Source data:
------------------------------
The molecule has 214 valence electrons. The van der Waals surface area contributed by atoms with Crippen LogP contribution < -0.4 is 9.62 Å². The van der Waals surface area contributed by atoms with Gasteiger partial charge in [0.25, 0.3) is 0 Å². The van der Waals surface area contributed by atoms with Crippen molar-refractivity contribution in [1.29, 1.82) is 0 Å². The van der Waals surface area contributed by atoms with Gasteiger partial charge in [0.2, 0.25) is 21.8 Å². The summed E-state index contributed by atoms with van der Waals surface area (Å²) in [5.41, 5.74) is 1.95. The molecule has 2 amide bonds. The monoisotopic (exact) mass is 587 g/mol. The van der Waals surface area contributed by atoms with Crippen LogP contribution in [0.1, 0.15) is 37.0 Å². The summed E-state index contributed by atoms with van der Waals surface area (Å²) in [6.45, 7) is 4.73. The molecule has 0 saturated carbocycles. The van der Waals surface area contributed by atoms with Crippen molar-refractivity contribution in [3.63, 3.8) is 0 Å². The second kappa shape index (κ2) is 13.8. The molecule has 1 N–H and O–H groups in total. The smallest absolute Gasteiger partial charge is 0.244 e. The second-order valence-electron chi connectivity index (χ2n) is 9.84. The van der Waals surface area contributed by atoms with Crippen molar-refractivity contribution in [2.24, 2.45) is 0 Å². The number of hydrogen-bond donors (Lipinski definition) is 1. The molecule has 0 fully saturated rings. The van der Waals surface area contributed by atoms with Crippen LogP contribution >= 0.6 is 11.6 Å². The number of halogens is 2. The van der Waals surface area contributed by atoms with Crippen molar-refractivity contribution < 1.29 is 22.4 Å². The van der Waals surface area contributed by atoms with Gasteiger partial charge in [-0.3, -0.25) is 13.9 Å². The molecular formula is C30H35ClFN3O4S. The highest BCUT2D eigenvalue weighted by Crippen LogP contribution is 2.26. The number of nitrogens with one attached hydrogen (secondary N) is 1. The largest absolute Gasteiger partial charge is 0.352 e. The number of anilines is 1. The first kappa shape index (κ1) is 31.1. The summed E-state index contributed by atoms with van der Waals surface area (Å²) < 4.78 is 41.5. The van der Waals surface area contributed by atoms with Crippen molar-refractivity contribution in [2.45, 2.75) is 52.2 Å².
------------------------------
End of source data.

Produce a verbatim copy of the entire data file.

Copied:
The molecule has 214 valence electrons. The van der Waals surface area contributed by atoms with Crippen LogP contribution < -0.4 is 9.62 Å². The van der Waals surface area contributed by atoms with Gasteiger partial charge in [0.25, 0.3) is 0 Å². The van der Waals surface area contributed by atoms with Crippen molar-refractivity contribution in [1.29, 1.82) is 0 Å². The van der Waals surface area contributed by atoms with Gasteiger partial charge in [0.2, 0.25) is 21.8 Å². The summed E-state index contributed by atoms with van der Waals surface area (Å²) in [5.41, 5.74) is 1.95. The molecule has 2 amide bonds. The monoisotopic (exact) mass is 587 g/mol. The van der Waals surface area contributed by atoms with Crippen LogP contribution in [0.1, 0.15) is 37.0 Å². The summed E-state index contributed by atoms with van der Waals surface area (Å²) in [6.45, 7) is 4.73. The molecule has 0 saturated carbocycles. The van der Waals surface area contributed by atoms with Crippen molar-refractivity contribution in [3.63, 3.8) is 0 Å². The second kappa shape index (κ2) is 13.8. The molecule has 1 N–H and O–H groups in total. The smallest absolute Gasteiger partial charge is 0.244 e. The second-order valence-electron chi connectivity index (χ2n) is 9.84. The van der Waals surface area contributed by atoms with Crippen molar-refractivity contribution in [2.24, 2.45) is 0 Å². The number of hydrogen-bond donors (Lipinski definition) is 1. The molecule has 0 fully saturated rings. The van der Waals surface area contributed by atoms with Crippen LogP contribution >= 0.6 is 11.6 Å². The number of halogens is 2. The van der Waals surface area contributed by atoms with Crippen molar-refractivity contribution < 1.29 is 22.4 Å². The van der Waals surface area contributed by atoms with Gasteiger partial charge in [-0.3, -0.25) is 13.9 Å². The molecular formula is C30H35ClFN3O4S. The highest BCUT2D eigenvalue weighted by Crippen LogP contribution is 2.26. The number of nitrogens with one attached hydrogen (secondary N) is 1. The largest absolute Gasteiger partial charge is 0.352 e. The number of anilines is 1. The first kappa shape index (κ1) is 31.1. The summed E-state index contributed by atoms with van der Waals surface area (Å²) < 4.78 is 41.5. The van der Waals surface area contributed by atoms with Crippen molar-refractivity contribution in [2.45, 2.75) is 52.2 Å².